Commodities are getting crushed again in Shanghai today, with copper is down another 1.53%, aluminium down 1.68% and nickel falling 3.25% after resisting most of yesterday’s weakness.
The interesting thing about the price action in the Shanghai futures market is that it’s not being felt elsewhere, including forex markets and US exchanges. But there is one very interesting coincidence which suggests there is a change underway in the fabric of Chinese stock and currency markets at the moment.
As I highlighted in my AxiTrader Asian Market Wrap earlier, over the past few days the Chinese RMB rate has been weakening.
Here’s part of the AxiTrader report:
It’s been drifting higher and the fix, and price today of 6.3888, for USDCNY (onshore) was back to the levels we saw in August just after the dislocation that sent markets into a funk. I’ve been trying to figure out what the heck is going on and I think a tweet from noted Chinese watcher Patrick Chovanec this afternoon might have got to the nub of it.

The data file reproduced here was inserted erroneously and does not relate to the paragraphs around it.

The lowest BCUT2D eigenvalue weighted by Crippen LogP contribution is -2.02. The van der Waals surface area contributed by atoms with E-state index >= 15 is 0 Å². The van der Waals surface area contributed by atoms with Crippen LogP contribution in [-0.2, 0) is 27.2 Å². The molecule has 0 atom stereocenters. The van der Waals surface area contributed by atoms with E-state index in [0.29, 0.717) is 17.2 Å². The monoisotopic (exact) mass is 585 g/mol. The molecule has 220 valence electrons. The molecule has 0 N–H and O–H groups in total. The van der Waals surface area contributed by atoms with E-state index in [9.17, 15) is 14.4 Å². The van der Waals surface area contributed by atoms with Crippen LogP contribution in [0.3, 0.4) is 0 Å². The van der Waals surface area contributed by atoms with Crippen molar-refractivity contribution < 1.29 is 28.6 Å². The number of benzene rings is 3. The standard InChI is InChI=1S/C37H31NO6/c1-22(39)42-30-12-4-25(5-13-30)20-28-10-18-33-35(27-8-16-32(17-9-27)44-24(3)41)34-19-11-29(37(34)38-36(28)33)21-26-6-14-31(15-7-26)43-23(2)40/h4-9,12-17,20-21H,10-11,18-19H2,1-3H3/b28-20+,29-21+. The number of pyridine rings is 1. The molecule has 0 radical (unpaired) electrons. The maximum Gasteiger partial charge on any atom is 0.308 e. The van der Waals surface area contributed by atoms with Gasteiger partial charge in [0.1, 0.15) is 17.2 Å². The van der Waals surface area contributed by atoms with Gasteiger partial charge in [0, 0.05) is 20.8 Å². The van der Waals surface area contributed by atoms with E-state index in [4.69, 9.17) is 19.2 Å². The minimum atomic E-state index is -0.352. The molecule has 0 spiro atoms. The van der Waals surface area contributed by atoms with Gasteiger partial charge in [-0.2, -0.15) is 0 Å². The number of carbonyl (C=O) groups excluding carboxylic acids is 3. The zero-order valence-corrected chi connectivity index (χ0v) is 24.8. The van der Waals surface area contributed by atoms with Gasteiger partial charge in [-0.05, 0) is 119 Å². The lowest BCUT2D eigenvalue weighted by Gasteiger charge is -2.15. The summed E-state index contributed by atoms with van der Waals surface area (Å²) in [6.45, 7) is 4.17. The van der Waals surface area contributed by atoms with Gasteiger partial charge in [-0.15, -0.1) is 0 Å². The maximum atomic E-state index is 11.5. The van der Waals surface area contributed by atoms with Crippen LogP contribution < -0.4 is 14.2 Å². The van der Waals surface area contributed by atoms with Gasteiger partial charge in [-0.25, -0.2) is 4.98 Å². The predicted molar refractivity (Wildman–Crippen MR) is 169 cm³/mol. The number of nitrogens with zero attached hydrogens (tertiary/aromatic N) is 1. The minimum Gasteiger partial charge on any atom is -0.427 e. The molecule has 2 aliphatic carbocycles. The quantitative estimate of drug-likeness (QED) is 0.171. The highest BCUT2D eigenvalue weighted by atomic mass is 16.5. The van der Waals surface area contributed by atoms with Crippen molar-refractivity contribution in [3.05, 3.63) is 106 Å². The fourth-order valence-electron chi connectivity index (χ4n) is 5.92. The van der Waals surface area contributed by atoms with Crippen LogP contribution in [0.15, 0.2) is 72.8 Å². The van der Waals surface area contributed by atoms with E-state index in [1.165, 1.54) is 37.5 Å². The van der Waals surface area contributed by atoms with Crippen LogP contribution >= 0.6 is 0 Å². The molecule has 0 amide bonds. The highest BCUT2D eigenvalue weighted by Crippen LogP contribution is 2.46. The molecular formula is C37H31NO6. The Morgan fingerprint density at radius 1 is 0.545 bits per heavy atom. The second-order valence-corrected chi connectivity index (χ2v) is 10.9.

That’s important because the vice governor is talking about stability after inclusion in the IMF’s SDR basket, with the vote on November 30. So over the course of the rest of the week traders are likely to start to focus again on the USD/CNY fix, or rate, if it heads above 6.40.
Offshore traders of the RMB trade USD/CNH, not USD/CNY, and there is around a 4 big figure gap between the two today. So the 6.40 level is 6.4431 with the next important level of RMB weakness, one where the market would likely get real funky is 6.49 for the USD/CNH.
Here’s the daily USD/CNH chart:
Certainly something to keep an eye on if these ructions in Chinese commodity futures and the weakening RMB continue.
More troubling however Bloomberg reports today that David Woo, Bank of America Merrill Lynch’s head of global rates and currencies research said that the marriage of convenience between the US dollar and the semi-pegged RMB is about to end in divorce.
“We forecast USD/CNY to rise to 7.0, which would represent 9% depreciation from the current level, compared with 3% depreciation implied by the forwards right now,” Woo said.
“We could see renewed decline of the RMB as early as the first quarter, as the combination of the inclusion of the RMB in the SDR and a December Fed hike (both of which are our central scenario) could turn out to be a perfect storm for the RMB.”
That could be troubling for more than just Chinese markets.
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